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'What method does R.L. Stevenson use to increase suspense in, 'The strange case of Dr Jekyll and Mr Hyde? Is he successful in your opinion?'

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Introduction

'What methods does R.L. Stevenson use to increase suspense in, 'The strange case of Dr Jekyll and Mr Hyde? Is he successful in your opinion?' Robert Louis Stevenson, one of the masters of adventurous writing during the Victorian era, he was born in Edinburgh on the 13th November 1850 into a strict and bourgeois, middle class family. His father, Thomas Stevenson, like many of his ancestors, was an engineer and built lighthouses on the coast of Scotland. His mother had come from quite a privileged background, and had descended from a family consisting of quite high religious figures. So not surprisingly Stevenson had a pretty stern childhood and was brought up following a strict code a respectability of Victorian elders. Also throughout his childhood, he suffered many serious health problems, mostly due to faulty lungs, something which were to cause him pain for the rest of his life. Because a lot of the time his father was absent with business, and the fact that his mother carried the same medical burden, which made it next to impossible for her to look fully after him, he was assigned a person to do the job for her. This was to be Alison Cunningham, a fundamentalist Christian, who Stevenson would develop his closest relationship with. Throughout the Victorian age, men's lifestyles were shaped and ruled by a self-image of respectability and reputation. They were forced to live a life that was restrained from any enjoyment and happiness which included engaging themselves into drugs, prostitution and heavy drinking which would cause excessive emotions or spurring gossip, which was believed at the time to be one of mans greatest sins. So in order to maintain a respectable reputation, middle-high class men had to live a life of suppression and soberness. Understandably a very large amount of people could not cope with all the boundaries and so caused them to become rebellious. ...read more.

Middle

Stevenson makes it clear that it is obviously Hyde and in the account from the maid he doesn't spare the reader any gruesome details, describing the murder graphically because he wants us to recognize not only that Hyde has regressed over the past year, but to also draw our attention upon the full extent of Hyde's evil. As well as that Utterson discovers the murder weapon was a cane that he bought Dr Jekyll and the splintered remains are found at Hyde's house. So this gives us yet another clue adding to our already suspicious mind. In spite of the public uproar following the murder of Sir Danvers Carew, Hyde remarkably disappears from the scene. Utterson is relieved at his disappearance and strangely the same time Jekyll's general health state and fortune improved dramatically, and he once again was the sociable and charitable person, which he was well recognized for. Utterson sees a letter through Jekyll, who claims it is from Hyde and the writing is almost identical to that of Jekyll's and so Utterson wrongly concludes that Jekyll had forged the letter for Hyde. This, for the reader, reveals yet another clue into the real identity of as the disappearance of Hyde and what seems with his evil influence has had a tremendous effect on Jekyll. . Jekyll remains like this for approximately two months but then he suddenly and mysteriously returns to seclusion and refuses to see any friends. Alarmed and curious by this sudden change in character, Utterson goes to Lanyon to learn why Jekyll's refusing to go out and being so anti-social. When he sees Lanyon next, I think he is quite shocked at his appearance as he seems frailer and older with a frightened look in his eyes. Lanyon goes on to explain that he had recently experienced a great shock and wouldn't be surprised if he were to die in the next few weeks. ...read more.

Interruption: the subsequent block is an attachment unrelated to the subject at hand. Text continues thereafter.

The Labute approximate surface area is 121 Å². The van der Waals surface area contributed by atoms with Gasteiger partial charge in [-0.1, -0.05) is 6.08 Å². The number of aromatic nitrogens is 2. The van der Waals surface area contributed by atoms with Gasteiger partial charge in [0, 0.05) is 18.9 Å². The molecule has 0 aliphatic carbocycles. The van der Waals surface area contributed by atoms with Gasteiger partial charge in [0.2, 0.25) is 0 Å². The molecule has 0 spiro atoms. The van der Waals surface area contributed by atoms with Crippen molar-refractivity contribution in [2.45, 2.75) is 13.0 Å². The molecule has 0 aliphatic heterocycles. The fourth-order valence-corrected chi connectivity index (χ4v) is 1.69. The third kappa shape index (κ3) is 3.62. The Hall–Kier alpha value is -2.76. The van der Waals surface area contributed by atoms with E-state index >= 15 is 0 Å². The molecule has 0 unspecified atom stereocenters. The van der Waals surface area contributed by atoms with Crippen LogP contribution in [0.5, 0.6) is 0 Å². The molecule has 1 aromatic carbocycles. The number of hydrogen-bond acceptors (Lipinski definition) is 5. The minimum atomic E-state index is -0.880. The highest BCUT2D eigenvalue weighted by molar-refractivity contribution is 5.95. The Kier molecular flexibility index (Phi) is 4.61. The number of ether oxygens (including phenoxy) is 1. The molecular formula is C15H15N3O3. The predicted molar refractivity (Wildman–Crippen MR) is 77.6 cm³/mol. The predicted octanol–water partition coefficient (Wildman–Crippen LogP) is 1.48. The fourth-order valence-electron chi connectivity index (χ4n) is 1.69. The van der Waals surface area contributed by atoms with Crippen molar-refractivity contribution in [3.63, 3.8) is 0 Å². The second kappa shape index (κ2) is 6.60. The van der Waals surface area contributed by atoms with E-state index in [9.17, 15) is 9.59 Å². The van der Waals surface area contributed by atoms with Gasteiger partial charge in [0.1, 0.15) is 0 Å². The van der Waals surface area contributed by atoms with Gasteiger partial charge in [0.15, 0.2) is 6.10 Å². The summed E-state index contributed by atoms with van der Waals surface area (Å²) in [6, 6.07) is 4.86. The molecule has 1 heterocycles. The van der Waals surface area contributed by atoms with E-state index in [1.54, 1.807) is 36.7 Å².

Conclusion

Utterson notes that Hyde is wearing a suit that belongs to Jekyll, which is far too big for him. The men search the entire laboratory, including the theater and all other rooms in the building, but they don't find a trace of Jekyll. Then, on Jekyll's business table, they find a large envelope addressed to Utterson that contains three items, Jekyll's will, quite a lot like the previous one, except that it replaces Hyde's name with Utterson's. The second is a note to Utterson, with the present day's date on it. Based on this letter, Utterson quickly summarizes that Jekyll is still alive and he wonders if Hyde really died by suicide or if Jekyll killed him. The note instructs Utterson to go home immediately and read the letter that Lanyon gave him earlier. The note adds that if he wants to learn more, he can read the confession of "Your worthy and unhappy friend, Henry Jekyll." Utterson takes the third item from the envelope, a sealed packet, he then promises Poole that he will return that later night and send for the police. With that he heads straight for his office to read Lanyon's letter and the contents of the sealed packet. I feel that modern readers, reading this novel as an unsuspecting Victorian, would not interpret it as it was read when it was first written because today, Jekyll's double identity is so well known and its reputation precedes it. It is easy to see though that Stevenson intended to keep his readers in deep mystery and suspense for as long as possible, while creating a challenge for them to discover the truth for themselves. The reader only begins to realize the full of the situation, when our guide Utterson decides to dig deeper into all the unanswered questions he is faced with. Up to this point, he has been not only as a narrator but he is a way of deepening the mystery and therefore heightening the tension and suspense. ...read more.

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